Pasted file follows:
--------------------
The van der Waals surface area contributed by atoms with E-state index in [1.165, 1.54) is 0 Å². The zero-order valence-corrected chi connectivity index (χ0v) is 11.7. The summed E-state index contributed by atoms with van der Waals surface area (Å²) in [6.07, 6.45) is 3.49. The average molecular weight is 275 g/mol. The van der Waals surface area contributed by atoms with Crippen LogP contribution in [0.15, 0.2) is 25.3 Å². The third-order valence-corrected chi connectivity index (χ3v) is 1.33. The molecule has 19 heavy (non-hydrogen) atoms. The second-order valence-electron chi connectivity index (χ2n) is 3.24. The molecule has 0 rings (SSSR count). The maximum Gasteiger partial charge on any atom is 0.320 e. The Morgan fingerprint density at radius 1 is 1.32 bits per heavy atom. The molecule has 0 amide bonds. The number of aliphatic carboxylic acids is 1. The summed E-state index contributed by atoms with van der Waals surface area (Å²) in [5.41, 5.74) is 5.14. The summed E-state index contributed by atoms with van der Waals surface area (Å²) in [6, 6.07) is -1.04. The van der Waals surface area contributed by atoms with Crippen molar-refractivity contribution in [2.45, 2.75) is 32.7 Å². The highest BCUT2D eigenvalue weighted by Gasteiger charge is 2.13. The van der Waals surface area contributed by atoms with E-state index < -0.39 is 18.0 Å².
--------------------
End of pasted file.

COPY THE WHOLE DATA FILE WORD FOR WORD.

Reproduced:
The van der Waals surface area contributed by atoms with E-state index in [1.165, 1.54) is 0 Å². The zero-order valence-corrected chi connectivity index (χ0v) is 11.7. The summed E-state index contributed by atoms with van der Waals surface area (Å²) in [6.07, 6.45) is 3.49. The average molecular weight is 275 g/mol. The van der Waals surface area contributed by atoms with Crippen LogP contribution in [0.15, 0.2) is 25.3 Å². The third-order valence-corrected chi connectivity index (χ3v) is 1.33. The molecule has 19 heavy (non-hydrogen) atoms. The second-order valence-electron chi connectivity index (χ2n) is 3.24. The molecule has 0 rings (SSSR count). The maximum Gasteiger partial charge on any atom is 0.320 e. The Morgan fingerprint density at radius 1 is 1.32 bits per heavy atom. The molecule has 0 amide bonds. The number of aliphatic carboxylic acids is 1. The summed E-state index contributed by atoms with van der Waals surface area (Å²) in [5.41, 5.74) is 5.14. The summed E-state index contributed by atoms with van der Waals surface area (Å²) in [6, 6.07) is -1.04. The van der Waals surface area contributed by atoms with Crippen molar-refractivity contribution in [2.45, 2.75) is 32.7 Å². The highest BCUT2D eigenvalue weighted by Gasteiger charge is 2.13. The van der Waals surface area contributed by atoms with E-state index < -0.39 is 18.0 Å².